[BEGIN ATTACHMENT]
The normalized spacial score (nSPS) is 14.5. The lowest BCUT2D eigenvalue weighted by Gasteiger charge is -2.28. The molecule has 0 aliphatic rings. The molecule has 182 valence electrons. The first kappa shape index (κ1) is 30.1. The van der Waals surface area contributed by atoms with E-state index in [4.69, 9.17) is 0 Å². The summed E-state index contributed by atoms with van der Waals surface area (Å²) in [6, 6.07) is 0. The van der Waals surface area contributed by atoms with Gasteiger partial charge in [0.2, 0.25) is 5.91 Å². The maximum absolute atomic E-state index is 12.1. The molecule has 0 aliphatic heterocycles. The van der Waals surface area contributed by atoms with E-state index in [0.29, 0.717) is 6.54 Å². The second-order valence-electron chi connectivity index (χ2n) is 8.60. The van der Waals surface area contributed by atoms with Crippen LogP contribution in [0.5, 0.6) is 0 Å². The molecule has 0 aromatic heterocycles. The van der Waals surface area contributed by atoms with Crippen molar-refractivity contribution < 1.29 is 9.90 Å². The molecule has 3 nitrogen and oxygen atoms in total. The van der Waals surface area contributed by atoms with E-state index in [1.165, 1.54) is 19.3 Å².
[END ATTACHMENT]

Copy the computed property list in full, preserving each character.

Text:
The normalized spacial score (nSPS) is 14.5. The lowest BCUT2D eigenvalue weighted by Gasteiger charge is -2.28. The molecule has 0 aliphatic rings. The molecule has 182 valence electrons. The first kappa shape index (κ1) is 30.1. The van der Waals surface area contributed by atoms with E-state index in [4.69, 9.17) is 0 Å². The summed E-state index contributed by atoms with van der Waals surface area (Å²) in [6, 6.07) is 0. The van der Waals surface area contributed by atoms with Gasteiger partial charge in [0.2, 0.25) is 5.91 Å². The maximum absolute atomic E-state index is 12.1. The molecule has 0 aliphatic heterocycles. The van der Waals surface area contributed by atoms with E-state index in [0.29, 0.717) is 6.54 Å². The second-order valence-electron chi connectivity index (χ2n) is 8.60. The van der Waals surface area contributed by atoms with Crippen LogP contribution in [0.5, 0.6) is 0 Å². The molecule has 0 aromatic heterocycles. The van der Waals surface area contributed by atoms with Crippen molar-refractivity contribution < 1.29 is 9.90 Å². The molecule has 3 nitrogen and oxygen atoms in total. The van der Waals surface area contributed by atoms with E-state index in [1.165, 1.54) is 19.3 Å².